Yes, I know mine is capable of n, since I've selected n with b/g compatible. That means it will support n, g or b, depending on the devices on the network at any given time. What that doesn't tell me is which is currently in use. For example, I run on n when it's just my MBP, but if my wife connects her PC to the network, it drops to g, since hers doesn't support n. My System Profiler doesn't show a fraction of the information yours shows. I don't know if that's because you have iStumbler installed or not, but mine doesn't even show 802.11a/b/g/n.
    Picture 4.jpg
     
  11. macrumors Penryn

    Eidorian

    Joined:
    Mar 23, 2005
    Location:
    Cuidad de México
    #11
    No worries. It happens to all of us.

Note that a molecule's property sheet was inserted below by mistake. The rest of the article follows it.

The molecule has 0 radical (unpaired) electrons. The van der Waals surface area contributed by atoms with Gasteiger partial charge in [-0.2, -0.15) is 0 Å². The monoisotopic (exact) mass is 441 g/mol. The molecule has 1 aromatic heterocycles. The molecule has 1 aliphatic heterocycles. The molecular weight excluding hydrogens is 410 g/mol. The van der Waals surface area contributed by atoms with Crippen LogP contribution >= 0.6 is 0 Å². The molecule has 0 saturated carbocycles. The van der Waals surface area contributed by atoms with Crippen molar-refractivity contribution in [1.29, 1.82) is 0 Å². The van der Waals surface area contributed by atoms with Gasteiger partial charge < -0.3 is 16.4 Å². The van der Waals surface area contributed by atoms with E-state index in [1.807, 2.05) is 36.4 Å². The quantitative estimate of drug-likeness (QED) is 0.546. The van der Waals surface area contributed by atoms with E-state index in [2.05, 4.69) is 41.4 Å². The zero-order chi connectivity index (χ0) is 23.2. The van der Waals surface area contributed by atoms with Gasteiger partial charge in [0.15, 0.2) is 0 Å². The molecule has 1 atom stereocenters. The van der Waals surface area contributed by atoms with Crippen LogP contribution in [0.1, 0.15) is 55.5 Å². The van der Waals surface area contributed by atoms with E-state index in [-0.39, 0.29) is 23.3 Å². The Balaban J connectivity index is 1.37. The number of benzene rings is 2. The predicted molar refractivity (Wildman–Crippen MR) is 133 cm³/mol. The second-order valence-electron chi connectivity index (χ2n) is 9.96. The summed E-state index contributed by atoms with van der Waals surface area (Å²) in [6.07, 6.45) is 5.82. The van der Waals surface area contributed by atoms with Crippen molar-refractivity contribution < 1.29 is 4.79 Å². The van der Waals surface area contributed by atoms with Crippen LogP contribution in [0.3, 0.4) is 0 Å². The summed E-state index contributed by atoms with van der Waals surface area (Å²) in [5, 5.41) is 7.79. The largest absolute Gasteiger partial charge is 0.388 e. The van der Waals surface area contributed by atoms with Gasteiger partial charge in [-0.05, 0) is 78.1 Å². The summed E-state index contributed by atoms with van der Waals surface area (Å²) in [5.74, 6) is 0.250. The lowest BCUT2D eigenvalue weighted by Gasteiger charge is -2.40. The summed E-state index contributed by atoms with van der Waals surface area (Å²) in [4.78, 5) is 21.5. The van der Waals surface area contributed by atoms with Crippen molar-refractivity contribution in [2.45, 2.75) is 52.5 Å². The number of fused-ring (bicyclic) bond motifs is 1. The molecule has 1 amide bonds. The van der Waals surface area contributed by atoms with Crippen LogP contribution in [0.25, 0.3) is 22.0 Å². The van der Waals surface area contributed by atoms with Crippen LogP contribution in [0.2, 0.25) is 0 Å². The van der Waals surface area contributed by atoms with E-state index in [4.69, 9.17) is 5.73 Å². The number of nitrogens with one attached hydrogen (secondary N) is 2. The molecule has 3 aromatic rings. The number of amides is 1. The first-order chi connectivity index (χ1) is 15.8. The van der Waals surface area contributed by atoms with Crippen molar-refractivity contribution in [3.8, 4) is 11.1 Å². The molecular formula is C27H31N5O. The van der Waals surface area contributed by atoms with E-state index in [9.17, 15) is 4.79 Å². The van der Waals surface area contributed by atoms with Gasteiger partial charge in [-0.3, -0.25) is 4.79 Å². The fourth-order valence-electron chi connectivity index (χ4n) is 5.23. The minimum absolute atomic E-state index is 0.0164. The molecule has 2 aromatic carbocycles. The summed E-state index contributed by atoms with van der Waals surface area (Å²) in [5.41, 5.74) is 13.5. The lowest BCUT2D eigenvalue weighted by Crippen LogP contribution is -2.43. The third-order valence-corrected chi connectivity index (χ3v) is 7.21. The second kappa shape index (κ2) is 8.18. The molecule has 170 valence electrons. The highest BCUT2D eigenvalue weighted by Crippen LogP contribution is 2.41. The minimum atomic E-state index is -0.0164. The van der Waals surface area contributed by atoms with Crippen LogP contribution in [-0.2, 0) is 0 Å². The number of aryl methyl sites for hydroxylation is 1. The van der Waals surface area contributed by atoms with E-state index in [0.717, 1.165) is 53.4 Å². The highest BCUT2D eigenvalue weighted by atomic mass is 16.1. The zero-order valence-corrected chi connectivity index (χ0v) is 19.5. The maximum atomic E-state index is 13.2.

I happen to have it memorized at 130, 54, and 11 Mbits for (n, g, b) respectively. It takes a little brain work to interpret Wikipedia's table.
     
  12. thread starter macrumors regular

    Joined:
    Sep 8, 2007
    #12
    OP, chiming back in.

    Sorry for the confusion between the Title and the body, but I guess since somebody mentioned it, I do want to know what the machine is capable of, and what it is currently transmitting at.

    I too have a very sparsely populated System Profiler > Airport Card reading....doesn't mention anything about 802.11.

    However, I followed one poster's advice to Opt + Airport and it states 130, so I guess I'm running "n" (which would obviously automatically include downmodes b/g).

    Thanks for all of the help.

    Best regards,

    Justin
     
  13. macrumors regular

    Joined:
    May 19, 2010
    #13